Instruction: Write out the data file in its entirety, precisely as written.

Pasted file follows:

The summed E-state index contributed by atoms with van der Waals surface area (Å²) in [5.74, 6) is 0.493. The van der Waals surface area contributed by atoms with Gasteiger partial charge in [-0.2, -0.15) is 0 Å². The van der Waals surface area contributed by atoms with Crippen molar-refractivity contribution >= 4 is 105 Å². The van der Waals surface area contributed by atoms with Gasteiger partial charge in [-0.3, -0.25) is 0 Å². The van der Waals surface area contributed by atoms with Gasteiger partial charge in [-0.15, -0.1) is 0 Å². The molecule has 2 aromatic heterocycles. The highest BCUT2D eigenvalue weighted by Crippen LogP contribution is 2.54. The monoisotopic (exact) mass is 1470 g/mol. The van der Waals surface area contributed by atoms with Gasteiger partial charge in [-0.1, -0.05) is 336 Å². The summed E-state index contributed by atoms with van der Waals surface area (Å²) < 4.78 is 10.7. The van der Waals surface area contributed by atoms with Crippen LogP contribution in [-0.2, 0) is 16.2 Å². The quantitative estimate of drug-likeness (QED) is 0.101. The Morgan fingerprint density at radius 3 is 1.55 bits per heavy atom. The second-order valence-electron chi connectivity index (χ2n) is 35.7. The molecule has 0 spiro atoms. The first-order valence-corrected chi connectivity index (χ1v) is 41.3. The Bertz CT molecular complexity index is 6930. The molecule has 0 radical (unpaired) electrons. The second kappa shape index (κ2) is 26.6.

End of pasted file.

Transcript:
The summed E-state index contributed by atoms with van der Waals surface area (Å²) in [5.74, 6) is 0.493. The van der Waals surface area contributed by atoms with Gasteiger partial charge in [-0.2, -0.15) is 0 Å². The van der Waals surface area contributed by atoms with Crippen molar-refractivity contribution >= 4 is 105 Å². The van der Waals surface area contributed by atoms with Gasteiger partial charge in [-0.3, -0.25) is 0 Å². The van der Waals surface area contributed by atoms with Gasteiger partial charge in [-0.15, -0.1) is 0 Å². The molecule has 2 aromatic heterocycles. The highest BCUT2D eigenvalue weighted by Crippen LogP contribution is 2.54. The monoisotopic (exact) mass is 1470 g/mol. The van der Waals surface area contributed by atoms with Gasteiger partial charge in [-0.1, -0.05) is 336 Å². The summed E-state index contributed by atoms with van der Waals surface area (Å²) < 4.78 is 10.7. The van der Waals surface area contributed by atoms with Crippen LogP contribution in [-0.2, 0) is 16.2 Å². The quantitative estimate of drug-likeness (QED) is 0.101. The Morgan fingerprint density at radius 3 is 1.55 bits per heavy atom. The second-order valence-electron chi connectivity index (χ2n) is 35.7. The molecule has 0 spiro atoms. The first-order valence-corrected chi connectivity index (χ1v) is 41.3. The Bertz CT molecular complexity index is 6930. The molecule has 0 radical (unpaired) electrons. The second kappa shape index (κ2) is 26.6.